Video: Lady Gaga Shares Touching Message to Her Japanese Fans

The singer, 34, took to Twitter on Wednesday to share a special video message to her followers in Japan, in which she praised their ‘strength, kindness and love’ in the wake of the devastating event.

On March 11 2011, a 9.0 magnitude earthquake triggered a massive tsunami that crashed into Japan’s Tohoku region, an estimated 20,000 people were killed or declared missing in the wake of the disaster.

Sharing a poignant message, Lady Gaga said: ‘Hi Japan, this is Lady Gaga. It seems like yesterday that I was watching the footage of the devastating earthquake and tsunami on the news and thinking what can I do to help?

‘I remember making a lot of phone calls that day. Through the years seeing and hearing of the vast recovery of your beautiful cities, I have so much respect to the people of Japan for your strength, kindness, and love for each other.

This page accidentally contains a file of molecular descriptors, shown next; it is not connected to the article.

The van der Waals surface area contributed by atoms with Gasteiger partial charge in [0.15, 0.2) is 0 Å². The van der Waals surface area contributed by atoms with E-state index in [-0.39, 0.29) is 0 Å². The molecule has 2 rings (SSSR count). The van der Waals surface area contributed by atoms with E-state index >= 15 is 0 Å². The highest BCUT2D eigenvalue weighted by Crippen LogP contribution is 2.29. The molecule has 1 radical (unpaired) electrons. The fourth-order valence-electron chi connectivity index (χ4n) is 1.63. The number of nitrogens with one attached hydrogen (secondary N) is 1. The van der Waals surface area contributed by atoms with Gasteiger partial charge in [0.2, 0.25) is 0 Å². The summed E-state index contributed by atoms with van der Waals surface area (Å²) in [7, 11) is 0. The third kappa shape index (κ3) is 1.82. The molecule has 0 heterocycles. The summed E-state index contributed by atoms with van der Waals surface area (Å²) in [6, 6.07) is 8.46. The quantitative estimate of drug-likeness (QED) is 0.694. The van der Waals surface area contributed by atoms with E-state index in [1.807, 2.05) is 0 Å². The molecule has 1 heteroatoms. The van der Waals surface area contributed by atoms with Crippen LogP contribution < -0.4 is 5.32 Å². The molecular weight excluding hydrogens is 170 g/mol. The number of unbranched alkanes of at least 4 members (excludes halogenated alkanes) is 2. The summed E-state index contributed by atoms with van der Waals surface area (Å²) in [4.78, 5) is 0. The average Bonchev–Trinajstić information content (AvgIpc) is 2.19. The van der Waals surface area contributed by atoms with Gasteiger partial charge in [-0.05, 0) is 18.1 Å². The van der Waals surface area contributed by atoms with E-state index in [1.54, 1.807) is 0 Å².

‘I think it gives hope to the people now who are fighting through the Covid pandemic all around the world, however I can also imagine there are many people fighting through the pain, emotionally and mentally.’

The singer went on: ‘So, let’s all continue to support each other, be kind to each other, and love each other.

‘Japan, I am always praying for you, we still live in a difficult time with the coronavirus so please take care of yourself and be kind to yourself and to the people around you. I look forward to coming back to Japan, soon.’

Lady Gaga then blew a kiss to her fans and said ‘aisitemasu’, which means ‘I love you’ in Japanese.

The earthquake and tsunami also led to the Fukushima nuclear disaster, the world’s worst nuclear disaster since Chernobyl.

The tsunami crippled the Fukushima Dai-ichi power plant and forced more than 160,000 residents to flee as radiation spewed into the air.

The government has spent about $300 billion (32.1 trillion yen) to rebuild the tsunami-devastated region, but areas around the Fukushima plant remain off-limits, worries about radiation levels linger and many who left have settled elsewhere.

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